OfS confirms £8.1 million boost for postgraduate AI conversion courses as evaluation finds promising signs of increase in diversity of graduates

The Office for Students (OfS) has confirmed a further £8.1 million will be made available for postgraduate conversion course scholarships in artificial intelligence (AI) and data science to increase the diversity of students entering these careers.

Analysts ready

Since April 2020, the OfS has allocated £18.1 million to universities to deliver 1,818 postgraduate conversion course scholarships in AI and data science. The £8.1 million funding confirmed today will help up to 818 more students access a scholarship on an AI or data science conversion course.

In March 2023 the OfS announced that 31 universities and colleges, including seven as part of a collaborative project, would receive a share of £8.1 million to deliver scholarships in the 2023-24 academic year. The scholarships aim to increase diversity and address digital skills gap in the workforce. The programme funds scholarships designed to encourage more women, black students, disabled students and students from lower socioeconomic backgrounds to study AI and data science, as these groups are underrepresented in jobs that require these qualifications.

Today’s confirmation of funding will ensure that universities involved in the scholarship programme will be able to continue to support students from diverse backgrounds to upskill and progress into careers in the AI and data science.

The OfS commissioned the Careers Research and Advisory Centre (CRAC) to evaluate the scholarship funding and today the first interim evaluation report is published, which has helped to inform government funding decisions. The evaluation report’s findings include:

  • Universities are making progress to increase the diversity of those graduating from these courses and are on track to deliver 807 government-funded scholarships across the programme in 2023-24.
  • The programme has the potential to contribute towards the aim of increasing the supply of digitally skilled workers through conversion courses. 57 courses are currently available in the programme, including nine newly developed courses, with a variety of modes and delivery models.
  • £6.7 million has been invested by organisations to support the programme’s work. While the amount of financial co-investment for industry funded scholarships has been less than anticipated, industry partners have provided £6.3 million of in-kind support, including advice, work placements, student mentoring and co-supervising dissertation projects.

Director for Fair Access and Participation at the OfS, John Blake, said:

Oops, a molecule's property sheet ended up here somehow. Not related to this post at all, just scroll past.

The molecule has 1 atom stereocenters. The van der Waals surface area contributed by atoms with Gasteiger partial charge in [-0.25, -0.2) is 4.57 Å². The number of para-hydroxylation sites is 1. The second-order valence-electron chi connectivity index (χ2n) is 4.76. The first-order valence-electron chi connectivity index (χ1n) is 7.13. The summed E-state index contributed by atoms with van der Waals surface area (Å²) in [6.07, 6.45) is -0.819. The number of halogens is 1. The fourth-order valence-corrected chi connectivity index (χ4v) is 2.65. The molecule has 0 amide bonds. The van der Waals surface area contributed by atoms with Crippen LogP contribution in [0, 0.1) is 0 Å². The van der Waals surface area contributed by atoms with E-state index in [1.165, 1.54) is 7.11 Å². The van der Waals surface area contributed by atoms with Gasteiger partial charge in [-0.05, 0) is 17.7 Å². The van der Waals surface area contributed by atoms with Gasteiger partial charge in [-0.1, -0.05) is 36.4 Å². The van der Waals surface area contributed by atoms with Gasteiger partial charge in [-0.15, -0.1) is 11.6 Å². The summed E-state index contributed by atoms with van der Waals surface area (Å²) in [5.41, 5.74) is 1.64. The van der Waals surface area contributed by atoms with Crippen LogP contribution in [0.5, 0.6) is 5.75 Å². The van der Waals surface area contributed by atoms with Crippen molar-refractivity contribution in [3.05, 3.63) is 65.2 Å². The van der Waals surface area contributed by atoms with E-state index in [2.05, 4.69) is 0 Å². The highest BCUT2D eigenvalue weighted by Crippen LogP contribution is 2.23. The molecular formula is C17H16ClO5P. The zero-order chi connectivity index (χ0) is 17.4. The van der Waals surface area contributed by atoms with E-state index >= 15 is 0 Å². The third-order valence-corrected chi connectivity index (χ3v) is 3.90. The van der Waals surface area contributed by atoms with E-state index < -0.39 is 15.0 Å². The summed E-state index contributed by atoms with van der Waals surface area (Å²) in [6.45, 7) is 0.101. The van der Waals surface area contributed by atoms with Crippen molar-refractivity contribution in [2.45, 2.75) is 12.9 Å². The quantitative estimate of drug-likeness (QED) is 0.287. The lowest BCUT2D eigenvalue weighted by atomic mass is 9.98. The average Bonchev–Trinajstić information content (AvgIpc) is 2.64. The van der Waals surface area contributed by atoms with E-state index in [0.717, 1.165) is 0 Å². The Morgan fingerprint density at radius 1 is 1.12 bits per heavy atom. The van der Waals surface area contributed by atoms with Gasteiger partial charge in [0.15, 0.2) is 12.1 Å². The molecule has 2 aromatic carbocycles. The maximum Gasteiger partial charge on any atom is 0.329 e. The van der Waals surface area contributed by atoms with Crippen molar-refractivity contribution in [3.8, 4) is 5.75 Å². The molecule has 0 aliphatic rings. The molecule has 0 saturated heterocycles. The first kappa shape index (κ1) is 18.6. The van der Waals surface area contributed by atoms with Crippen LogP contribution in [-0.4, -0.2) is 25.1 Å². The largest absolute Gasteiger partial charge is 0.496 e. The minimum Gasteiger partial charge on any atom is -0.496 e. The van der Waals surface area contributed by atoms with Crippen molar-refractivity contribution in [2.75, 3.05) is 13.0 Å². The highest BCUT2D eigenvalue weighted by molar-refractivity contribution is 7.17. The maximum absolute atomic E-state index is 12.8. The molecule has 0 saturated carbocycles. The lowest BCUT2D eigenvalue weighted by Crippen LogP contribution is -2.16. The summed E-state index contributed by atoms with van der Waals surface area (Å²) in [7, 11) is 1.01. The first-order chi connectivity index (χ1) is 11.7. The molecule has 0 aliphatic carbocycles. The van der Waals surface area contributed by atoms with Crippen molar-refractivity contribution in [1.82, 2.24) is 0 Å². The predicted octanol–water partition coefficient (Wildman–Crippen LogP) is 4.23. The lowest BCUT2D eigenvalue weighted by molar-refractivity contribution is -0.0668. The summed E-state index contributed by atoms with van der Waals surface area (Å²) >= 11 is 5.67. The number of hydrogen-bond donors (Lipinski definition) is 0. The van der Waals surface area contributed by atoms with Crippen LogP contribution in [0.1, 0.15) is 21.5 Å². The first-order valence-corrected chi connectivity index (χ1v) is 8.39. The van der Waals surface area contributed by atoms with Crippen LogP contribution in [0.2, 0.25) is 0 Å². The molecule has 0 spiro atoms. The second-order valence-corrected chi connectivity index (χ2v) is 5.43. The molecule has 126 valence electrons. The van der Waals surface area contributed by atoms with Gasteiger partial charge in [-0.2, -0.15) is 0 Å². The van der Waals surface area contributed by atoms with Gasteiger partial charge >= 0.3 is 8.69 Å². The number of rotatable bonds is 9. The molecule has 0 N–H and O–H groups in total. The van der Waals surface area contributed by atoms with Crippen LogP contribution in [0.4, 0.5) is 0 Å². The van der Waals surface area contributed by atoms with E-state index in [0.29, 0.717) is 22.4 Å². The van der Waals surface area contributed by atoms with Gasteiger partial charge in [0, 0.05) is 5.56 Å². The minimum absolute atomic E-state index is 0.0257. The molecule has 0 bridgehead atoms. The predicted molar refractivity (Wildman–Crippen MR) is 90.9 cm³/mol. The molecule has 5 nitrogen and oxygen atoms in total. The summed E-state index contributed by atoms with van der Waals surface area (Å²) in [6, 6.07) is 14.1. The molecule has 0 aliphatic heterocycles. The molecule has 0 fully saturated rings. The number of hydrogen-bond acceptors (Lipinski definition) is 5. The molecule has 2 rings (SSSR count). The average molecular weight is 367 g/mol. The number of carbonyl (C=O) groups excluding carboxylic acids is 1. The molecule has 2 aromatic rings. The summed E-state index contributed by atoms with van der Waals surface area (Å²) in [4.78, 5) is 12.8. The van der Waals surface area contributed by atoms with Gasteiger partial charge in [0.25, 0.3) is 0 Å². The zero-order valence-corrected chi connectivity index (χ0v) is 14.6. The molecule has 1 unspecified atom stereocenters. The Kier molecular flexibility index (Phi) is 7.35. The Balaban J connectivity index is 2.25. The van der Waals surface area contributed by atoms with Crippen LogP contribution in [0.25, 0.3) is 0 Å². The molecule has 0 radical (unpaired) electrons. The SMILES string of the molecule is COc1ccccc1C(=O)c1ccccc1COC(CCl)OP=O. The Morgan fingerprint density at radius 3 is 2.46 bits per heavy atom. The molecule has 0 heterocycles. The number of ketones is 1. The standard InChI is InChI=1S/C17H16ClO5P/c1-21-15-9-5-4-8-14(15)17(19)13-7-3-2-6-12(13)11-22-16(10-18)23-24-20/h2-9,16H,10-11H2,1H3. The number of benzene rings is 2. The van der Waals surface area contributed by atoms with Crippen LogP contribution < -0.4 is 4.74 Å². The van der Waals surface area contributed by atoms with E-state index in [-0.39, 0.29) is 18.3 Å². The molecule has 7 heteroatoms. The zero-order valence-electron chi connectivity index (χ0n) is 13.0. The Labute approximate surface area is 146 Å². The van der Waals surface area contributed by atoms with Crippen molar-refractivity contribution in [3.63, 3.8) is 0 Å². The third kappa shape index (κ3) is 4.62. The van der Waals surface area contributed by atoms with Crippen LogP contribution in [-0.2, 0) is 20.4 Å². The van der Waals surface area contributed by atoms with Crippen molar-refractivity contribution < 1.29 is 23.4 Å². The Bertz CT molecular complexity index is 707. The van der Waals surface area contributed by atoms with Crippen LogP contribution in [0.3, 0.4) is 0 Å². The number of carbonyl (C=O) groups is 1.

‘Al and data science courses offer students the chance to take part in emerging areas of the economy, building on core skills including maths in innovative ways. 

‘This funding will continue to support this growing sector and give skilled graduates from disadvantaged backgrounds the chance to develop skills in the industry. 

‘Today's evaluation shows promising signs that the scholarship programme will lead to increased opportunities for disadvantaged students to access and succeed on these courses. We've also seen significant investment from employers alongside our own, and collaboration between universities and industry to support students on these courses and we encourage other employers to get involved to help train the future digital workforce. 

‘However, the evaluation also flags potential issues, including the recruitment of sufficient UK students from diverse backgrounds. Universities should explore where further efforts may be needed to ensure enough students from these target groups are able to access and succeed in these courses to support the future economy.’

Minister for AI, Viscount Camrose, said:

‘The UK already has an exceptional AI talent pool to call on, but an extra £8 million boost will encourage more people to pursue careers in this transformative technology.

‘Given the rapid pace of development in AI, we need to make sure people across the country, whatever their background, have the skills they need to join the sector. Initiatives like this will create more opportunities for jobs, growth and will supercharge the economy.

‘A diverse workforce is key to enabling us to tap into the enormous range of benefits AI can bring, whether in healthcare or beyond. The next wave of brilliant British talent will ensure we can realise that potential.’


      1. The Office for Students is the independent regulator for higher education in England. Our aim is to ensure that every student, whatever their background, has a fulfilling experience of higher education that enriches their lives and careers.
      2. Read the interim evaluation report from CRAC.
      3. Read about the postgraduate conversion courses in data science and artificial intelligence.
      4. Read about the funding competitions and the funding announced in each stage.
      5. The aims of the postgraduate conversion course programme are to increase:

        - the diversity of graduates entering the UK AI- and data science-related workforce
        - the supply of digitally skilled workers by converting graduates who did not study a related or science, technology, engineering and mathematics (STEM) degree
        - the extent of industry support in helping to diversify the UK AI and data science workforce.
      6. University funding allocations for 2024-25 will be confirmed in early 2024. The OfS has guidance for prospective students about the courses available and how to apply.
      7. The Department for Science, Innovation and Technology (DSIT) formally announced the £8.1 million funding in October 2023.
Published 01 November 2023

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